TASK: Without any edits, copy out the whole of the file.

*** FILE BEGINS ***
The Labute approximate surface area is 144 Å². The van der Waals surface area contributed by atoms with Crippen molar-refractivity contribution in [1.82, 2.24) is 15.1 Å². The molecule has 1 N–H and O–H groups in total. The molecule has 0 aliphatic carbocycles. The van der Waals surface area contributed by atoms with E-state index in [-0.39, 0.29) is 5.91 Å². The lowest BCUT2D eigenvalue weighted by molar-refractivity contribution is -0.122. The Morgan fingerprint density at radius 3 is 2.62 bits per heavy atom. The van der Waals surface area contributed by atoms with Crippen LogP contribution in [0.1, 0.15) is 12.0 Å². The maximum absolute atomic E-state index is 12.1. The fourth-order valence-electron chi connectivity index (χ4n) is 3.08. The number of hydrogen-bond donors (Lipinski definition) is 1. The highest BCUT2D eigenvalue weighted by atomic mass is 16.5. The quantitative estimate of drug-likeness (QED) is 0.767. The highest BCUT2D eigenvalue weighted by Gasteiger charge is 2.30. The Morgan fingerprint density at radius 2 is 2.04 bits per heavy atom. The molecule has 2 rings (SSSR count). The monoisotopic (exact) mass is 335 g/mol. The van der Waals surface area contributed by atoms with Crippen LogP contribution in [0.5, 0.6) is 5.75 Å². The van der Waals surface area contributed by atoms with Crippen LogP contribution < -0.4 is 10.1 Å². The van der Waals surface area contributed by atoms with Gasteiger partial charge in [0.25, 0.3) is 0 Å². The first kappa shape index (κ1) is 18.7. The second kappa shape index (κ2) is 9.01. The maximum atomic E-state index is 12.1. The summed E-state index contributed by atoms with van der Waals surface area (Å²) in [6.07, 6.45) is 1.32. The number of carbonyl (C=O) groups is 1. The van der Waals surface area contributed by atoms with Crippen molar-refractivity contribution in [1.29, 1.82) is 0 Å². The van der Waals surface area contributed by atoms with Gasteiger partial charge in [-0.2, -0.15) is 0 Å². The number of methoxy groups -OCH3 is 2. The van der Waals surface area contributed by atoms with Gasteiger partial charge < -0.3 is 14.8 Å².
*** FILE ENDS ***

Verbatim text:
The Labute approximate surface area is 144 Å². The van der Waals surface area contributed by atoms with Crippen molar-refractivity contribution in [1.82, 2.24) is 15.1 Å². The molecule has 1 N–H and O–H groups in total. The molecule has 0 aliphatic carbocycles. The van der Waals surface area contributed by atoms with E-state index in [-0.39, 0.29) is 5.91 Å². The lowest BCUT2D eigenvalue weighted by molar-refractivity contribution is -0.122. The Morgan fingerprint density at radius 3 is 2.62 bits per heavy atom. The van der Waals surface area contributed by atoms with Crippen LogP contribution in [0.1, 0.15) is 12.0 Å². The maximum absolute atomic E-state index is 12.1. The fourth-order valence-electron chi connectivity index (χ4n) is 3.08. The number of hydrogen-bond donors (Lipinski definition) is 1. The highest BCUT2D eigenvalue weighted by atomic mass is 16.5. The quantitative estimate of drug-likeness (QED) is 0.767. The highest BCUT2D eigenvalue weighted by Gasteiger charge is 2.30. The Morgan fingerprint density at radius 2 is 2.04 bits per heavy atom. The molecule has 2 rings (SSSR count). The monoisotopic (exact) mass is 335 g/mol. The van der Waals surface area contributed by atoms with Crippen LogP contribution in [0.5, 0.6) is 5.75 Å². The van der Waals surface area contributed by atoms with Crippen LogP contribution < -0.4 is 10.1 Å². The van der Waals surface area contributed by atoms with Gasteiger partial charge in [0.25, 0.3) is 0 Å². The first kappa shape index (κ1) is 18.7. The second kappa shape index (κ2) is 9.01. The maximum atomic E-state index is 12.1. The summed E-state index contributed by atoms with van der Waals surface area (Å²) in [6.07, 6.45) is 1.32. The number of carbonyl (C=O) groups is 1. The van der Waals surface area contributed by atoms with Crippen molar-refractivity contribution in [1.29, 1.82) is 0 Å². The van der Waals surface area contributed by atoms with Gasteiger partial charge in [-0.2, -0.15) is 0 Å². The number of methoxy groups -OCH3 is 2. The van der Waals surface area contributed by atoms with Gasteiger partial charge < -0.3 is 14.8 Å².